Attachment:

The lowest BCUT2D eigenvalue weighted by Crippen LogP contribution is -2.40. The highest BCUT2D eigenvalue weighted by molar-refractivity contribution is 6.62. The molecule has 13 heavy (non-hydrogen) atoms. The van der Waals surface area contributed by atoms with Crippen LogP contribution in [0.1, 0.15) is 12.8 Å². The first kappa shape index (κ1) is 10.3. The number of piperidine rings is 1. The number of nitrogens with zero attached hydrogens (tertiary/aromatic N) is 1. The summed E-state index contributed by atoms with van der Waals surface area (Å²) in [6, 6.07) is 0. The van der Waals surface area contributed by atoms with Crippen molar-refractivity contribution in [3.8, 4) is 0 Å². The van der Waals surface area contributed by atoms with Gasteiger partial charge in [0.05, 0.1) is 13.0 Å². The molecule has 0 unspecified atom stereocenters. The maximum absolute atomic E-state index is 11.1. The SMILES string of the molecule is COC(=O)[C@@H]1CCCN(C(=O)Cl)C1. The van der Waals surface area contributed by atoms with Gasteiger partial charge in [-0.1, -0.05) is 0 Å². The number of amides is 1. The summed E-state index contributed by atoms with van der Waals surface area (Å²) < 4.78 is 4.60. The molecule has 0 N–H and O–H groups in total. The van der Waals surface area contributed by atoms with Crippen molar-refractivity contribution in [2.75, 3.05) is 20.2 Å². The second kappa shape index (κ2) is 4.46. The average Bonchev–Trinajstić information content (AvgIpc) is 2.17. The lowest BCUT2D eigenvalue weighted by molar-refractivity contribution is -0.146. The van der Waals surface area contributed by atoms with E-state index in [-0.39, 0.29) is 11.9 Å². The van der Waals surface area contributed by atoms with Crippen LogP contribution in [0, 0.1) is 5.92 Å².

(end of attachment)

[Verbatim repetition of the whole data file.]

The lowest BCUT2D eigenvalue weighted by Crippen LogP contribution is -2.40. The highest BCUT2D eigenvalue weighted by molar-refractivity contribution is 6.62. The molecule has 13 heavy (non-hydrogen) atoms. The van der Waals surface area contributed by atoms with Crippen LogP contribution in [0.1, 0.15) is 12.8 Å². The first kappa shape index (κ1) is 10.3. The number of piperidine rings is 1. The number of nitrogens with zero attached hydrogens (tertiary/aromatic N) is 1. The summed E-state index contributed by atoms with van der Waals surface area (Å²) in [6, 6.07) is 0. The van der Waals surface area contributed by atoms with Crippen molar-refractivity contribution in [3.8, 4) is 0 Å². The van der Waals surface area contributed by atoms with Gasteiger partial charge in [0.05, 0.1) is 13.0 Å². The molecule has 0 unspecified atom stereocenters. The maximum absolute atomic E-state index is 11.1. The SMILES string of the molecule is COC(=O)[C@@H]1CCCN(C(=O)Cl)C1. The van der Waals surface area contributed by atoms with Gasteiger partial charge in [-0.1, -0.05) is 0 Å². The number of amides is 1. The summed E-state index contributed by atoms with van der Waals surface area (Å²) < 4.78 is 4.60. The molecule has 0 N–H and O–H groups in total. The van der Waals surface area contributed by atoms with Crippen molar-refractivity contribution in [2.75, 3.05) is 20.2 Å². The second kappa shape index (κ2) is 4.46. The average Bonchev–Trinajstić information content (AvgIpc) is 2.17. The lowest BCUT2D eigenvalue weighted by molar-refractivity contribution is -0.146. The van der Waals surface area contributed by atoms with E-state index in [-0.39, 0.29) is 11.9 Å². The van der Waals surface area contributed by atoms with Crippen LogP contribution in [0, 0.1) is 5.92 Å².